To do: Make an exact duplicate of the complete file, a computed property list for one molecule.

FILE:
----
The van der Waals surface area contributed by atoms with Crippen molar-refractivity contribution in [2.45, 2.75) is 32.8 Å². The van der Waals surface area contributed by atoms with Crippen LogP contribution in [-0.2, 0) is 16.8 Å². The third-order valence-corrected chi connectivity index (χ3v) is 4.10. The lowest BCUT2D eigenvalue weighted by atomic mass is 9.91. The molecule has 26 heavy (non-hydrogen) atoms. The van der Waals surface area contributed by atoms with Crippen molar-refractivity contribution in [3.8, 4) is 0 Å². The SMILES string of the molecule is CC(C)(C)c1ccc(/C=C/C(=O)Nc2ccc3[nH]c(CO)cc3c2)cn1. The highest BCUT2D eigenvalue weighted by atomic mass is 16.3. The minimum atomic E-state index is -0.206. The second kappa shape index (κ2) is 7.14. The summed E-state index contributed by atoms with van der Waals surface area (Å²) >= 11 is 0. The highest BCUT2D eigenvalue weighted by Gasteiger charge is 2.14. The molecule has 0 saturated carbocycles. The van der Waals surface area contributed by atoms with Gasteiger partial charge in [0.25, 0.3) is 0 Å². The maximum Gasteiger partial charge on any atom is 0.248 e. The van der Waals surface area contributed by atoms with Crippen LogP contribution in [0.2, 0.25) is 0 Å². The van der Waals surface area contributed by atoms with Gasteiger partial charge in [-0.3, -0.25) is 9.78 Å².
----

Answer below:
The van der Waals surface area contributed by atoms with Crippen molar-refractivity contribution in [2.45, 2.75) is 32.8 Å². The van der Waals surface area contributed by atoms with Crippen LogP contribution in [-0.2, 0) is 16.8 Å². The third-order valence-corrected chi connectivity index (χ3v) is 4.10. The lowest BCUT2D eigenvalue weighted by atomic mass is 9.91. The molecule has 26 heavy (non-hydrogen) atoms. The van der Waals surface area contributed by atoms with Crippen molar-refractivity contribution in [3.8, 4) is 0 Å². The SMILES string of the molecule is CC(C)(C)c1ccc(/C=C/C(=O)Nc2ccc3[nH]c(CO)cc3c2)cn1. The highest BCUT2D eigenvalue weighted by atomic mass is 16.3. The minimum atomic E-state index is -0.206. The second kappa shape index (κ2) is 7.14. The summed E-state index contributed by atoms with van der Waals surface area (Å²) >= 11 is 0. The highest BCUT2D eigenvalue weighted by Gasteiger charge is 2.14. The molecule has 0 saturated carbocycles. The van der Waals surface area contributed by atoms with Gasteiger partial charge in [0.25, 0.3) is 0 Å². The maximum Gasteiger partial charge on any atom is 0.248 e. The van der Waals surface area contributed by atoms with Crippen LogP contribution in [0.2, 0.25) is 0 Å². The van der Waals surface area contributed by atoms with Gasteiger partial charge in [-0.3, -0.25) is 9.78 Å².